Band Of Gold/Contact
Freda Payne was best known for her huge number one hit from the autumn of 1970, Band Of Gold, which always had a bit of a Northern Soul feel to me, but Northern aficionados would no doubt disagree. It is here in all it its glory, as well as with an “alternate version” with different lyrics that is nowhere near as good. Freda had a sort of Diana Ross-ish voice in some ways, but deeper and stronger. In so many ways, she had the better voice. She was marketed as the big female star of Holland/Dozier/Holland’s Invictus label, along with her male stablemates, Chairmen Of The Board. It never quite came off for either of them, unfortunately. I am not sure why, to be honest. An album like Freda’s Band Of Gold was as good as anything Diana Ross released at the same time.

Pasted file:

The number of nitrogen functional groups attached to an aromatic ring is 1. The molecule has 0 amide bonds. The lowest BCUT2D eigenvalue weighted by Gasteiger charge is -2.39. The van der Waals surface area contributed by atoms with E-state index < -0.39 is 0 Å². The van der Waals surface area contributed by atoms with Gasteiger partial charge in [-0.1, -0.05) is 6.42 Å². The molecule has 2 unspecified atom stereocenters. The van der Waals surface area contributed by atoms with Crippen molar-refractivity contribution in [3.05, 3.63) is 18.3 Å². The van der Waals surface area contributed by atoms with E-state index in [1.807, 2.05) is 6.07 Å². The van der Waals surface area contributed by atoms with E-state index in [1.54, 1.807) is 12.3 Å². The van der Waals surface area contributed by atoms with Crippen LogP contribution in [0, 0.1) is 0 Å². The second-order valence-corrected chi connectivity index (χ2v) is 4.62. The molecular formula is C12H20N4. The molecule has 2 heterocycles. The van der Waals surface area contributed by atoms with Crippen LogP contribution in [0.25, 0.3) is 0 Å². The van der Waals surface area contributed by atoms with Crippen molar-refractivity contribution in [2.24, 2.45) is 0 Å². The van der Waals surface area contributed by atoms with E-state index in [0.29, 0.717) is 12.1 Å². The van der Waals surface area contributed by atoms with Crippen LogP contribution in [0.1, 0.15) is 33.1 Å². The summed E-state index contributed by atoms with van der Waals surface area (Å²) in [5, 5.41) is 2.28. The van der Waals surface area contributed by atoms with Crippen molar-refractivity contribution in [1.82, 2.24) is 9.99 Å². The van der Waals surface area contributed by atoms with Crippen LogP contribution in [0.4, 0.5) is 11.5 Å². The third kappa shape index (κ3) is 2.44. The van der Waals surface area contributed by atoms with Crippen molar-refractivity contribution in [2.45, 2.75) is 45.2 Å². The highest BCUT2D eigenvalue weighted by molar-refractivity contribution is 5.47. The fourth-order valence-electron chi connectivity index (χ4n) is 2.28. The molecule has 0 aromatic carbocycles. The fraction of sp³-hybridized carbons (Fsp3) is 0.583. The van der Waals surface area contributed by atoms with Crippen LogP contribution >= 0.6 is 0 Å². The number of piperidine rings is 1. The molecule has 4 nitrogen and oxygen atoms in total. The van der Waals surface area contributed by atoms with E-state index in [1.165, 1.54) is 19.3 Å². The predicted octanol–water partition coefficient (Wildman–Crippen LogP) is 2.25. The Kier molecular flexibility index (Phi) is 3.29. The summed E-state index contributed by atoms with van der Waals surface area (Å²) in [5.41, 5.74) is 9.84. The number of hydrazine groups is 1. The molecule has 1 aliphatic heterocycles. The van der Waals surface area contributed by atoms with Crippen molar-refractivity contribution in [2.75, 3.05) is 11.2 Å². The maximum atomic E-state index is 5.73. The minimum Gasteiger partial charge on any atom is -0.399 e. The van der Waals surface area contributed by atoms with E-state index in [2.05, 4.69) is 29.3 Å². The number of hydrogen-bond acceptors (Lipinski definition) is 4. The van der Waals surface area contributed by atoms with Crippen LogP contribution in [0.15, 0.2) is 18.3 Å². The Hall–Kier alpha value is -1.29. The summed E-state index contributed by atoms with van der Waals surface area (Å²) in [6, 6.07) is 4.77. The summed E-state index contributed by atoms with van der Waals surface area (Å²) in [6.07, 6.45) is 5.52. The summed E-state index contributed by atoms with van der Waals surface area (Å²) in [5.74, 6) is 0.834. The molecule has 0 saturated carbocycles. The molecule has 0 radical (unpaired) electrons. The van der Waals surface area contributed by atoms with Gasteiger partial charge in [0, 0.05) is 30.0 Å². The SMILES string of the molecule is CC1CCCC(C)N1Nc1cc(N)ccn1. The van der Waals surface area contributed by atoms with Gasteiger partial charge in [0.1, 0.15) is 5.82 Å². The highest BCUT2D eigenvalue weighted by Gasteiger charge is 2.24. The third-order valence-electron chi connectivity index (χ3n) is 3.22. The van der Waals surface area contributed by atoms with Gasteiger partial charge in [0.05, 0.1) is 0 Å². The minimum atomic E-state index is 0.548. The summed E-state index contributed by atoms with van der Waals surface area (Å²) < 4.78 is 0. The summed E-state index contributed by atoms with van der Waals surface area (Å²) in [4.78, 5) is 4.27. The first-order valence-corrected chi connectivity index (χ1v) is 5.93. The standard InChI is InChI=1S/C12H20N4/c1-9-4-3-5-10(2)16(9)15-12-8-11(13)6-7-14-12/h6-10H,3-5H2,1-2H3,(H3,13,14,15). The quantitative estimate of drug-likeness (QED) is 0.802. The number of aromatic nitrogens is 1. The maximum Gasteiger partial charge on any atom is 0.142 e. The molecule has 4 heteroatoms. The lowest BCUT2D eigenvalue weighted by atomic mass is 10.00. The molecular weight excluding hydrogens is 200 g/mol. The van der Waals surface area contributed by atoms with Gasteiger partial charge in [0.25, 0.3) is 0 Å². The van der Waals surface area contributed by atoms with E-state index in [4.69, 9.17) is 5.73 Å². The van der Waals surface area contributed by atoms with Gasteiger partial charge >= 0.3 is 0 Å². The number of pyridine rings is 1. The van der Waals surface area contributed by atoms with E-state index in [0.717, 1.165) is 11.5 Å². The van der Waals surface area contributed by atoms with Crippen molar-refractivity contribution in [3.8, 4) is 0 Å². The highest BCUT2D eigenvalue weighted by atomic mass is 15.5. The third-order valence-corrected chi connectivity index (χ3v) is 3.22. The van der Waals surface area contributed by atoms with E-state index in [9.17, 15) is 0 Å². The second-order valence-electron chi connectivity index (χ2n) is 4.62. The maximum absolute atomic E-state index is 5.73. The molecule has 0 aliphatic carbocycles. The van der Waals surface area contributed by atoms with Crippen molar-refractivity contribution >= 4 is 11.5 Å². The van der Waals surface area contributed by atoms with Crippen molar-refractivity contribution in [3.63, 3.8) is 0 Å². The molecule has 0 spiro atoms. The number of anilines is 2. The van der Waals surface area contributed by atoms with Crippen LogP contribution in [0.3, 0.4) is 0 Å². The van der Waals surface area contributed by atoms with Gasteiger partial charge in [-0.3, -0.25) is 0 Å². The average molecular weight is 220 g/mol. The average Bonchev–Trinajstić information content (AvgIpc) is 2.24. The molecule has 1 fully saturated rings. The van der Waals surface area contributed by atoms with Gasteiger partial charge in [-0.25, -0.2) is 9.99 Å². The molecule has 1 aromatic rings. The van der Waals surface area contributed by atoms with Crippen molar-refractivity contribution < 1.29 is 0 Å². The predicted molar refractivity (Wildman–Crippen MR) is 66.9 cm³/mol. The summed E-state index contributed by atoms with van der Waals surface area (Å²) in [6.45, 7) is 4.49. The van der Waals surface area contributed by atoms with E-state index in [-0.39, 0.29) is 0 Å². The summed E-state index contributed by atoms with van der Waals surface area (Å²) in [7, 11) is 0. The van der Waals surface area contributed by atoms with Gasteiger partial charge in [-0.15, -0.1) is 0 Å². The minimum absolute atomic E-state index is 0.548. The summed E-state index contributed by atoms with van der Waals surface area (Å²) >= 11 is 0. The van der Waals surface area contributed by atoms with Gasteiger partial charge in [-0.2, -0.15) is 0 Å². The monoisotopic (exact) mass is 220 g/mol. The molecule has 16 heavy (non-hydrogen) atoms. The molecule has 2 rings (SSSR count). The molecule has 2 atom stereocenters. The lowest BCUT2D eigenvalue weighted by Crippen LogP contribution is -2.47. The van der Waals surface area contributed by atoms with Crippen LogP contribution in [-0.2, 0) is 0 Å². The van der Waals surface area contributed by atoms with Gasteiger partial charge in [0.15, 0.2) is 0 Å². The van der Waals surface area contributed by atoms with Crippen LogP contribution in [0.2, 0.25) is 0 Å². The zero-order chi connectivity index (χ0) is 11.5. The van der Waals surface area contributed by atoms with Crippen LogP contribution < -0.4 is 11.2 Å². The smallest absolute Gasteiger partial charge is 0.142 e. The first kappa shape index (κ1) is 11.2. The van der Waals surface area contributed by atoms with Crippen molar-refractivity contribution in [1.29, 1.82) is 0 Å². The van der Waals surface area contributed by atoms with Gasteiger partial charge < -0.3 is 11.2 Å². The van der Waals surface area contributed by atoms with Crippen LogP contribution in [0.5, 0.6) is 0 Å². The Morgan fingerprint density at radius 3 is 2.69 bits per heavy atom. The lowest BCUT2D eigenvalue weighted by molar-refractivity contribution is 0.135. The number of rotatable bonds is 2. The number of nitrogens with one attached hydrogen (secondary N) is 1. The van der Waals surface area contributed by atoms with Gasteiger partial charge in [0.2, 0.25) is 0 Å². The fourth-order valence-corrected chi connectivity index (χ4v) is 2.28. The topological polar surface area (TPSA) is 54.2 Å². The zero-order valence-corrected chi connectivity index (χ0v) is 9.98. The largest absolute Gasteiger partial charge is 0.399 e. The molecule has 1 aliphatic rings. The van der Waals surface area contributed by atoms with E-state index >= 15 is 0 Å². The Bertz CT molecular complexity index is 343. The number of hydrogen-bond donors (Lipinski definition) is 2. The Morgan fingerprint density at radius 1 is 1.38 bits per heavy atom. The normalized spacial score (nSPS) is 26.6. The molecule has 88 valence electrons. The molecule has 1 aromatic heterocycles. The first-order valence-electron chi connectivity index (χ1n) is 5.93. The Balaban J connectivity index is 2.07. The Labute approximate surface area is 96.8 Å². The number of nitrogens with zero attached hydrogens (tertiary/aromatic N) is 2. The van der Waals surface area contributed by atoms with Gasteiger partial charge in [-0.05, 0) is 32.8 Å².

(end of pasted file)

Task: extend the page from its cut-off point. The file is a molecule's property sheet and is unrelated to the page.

There was some strange “experimental” material on Band Of Gold, such as the weird Unhooked Generation but there is some impressive, soulful stuff - I Left Some Dreams Back There, Deeper And Deeper and the catchy Rock Me In The Cradle.
The next album, Contact included the vibrant anti-Vietnam war song, Bring The Boys Home and the moving, often heartbreaking Mama's Gone and The Road We Didn't Take. There were reoccurring themes, such as maturing into womanhood - This Girl Is A Woman Now and Just A Woman and also a bit of world-weary disillusion in The World Don't Owe You A Thing.
This is not a collection I listen to very often, to be honest, but whenever I do, I enjoy it, which has to say something.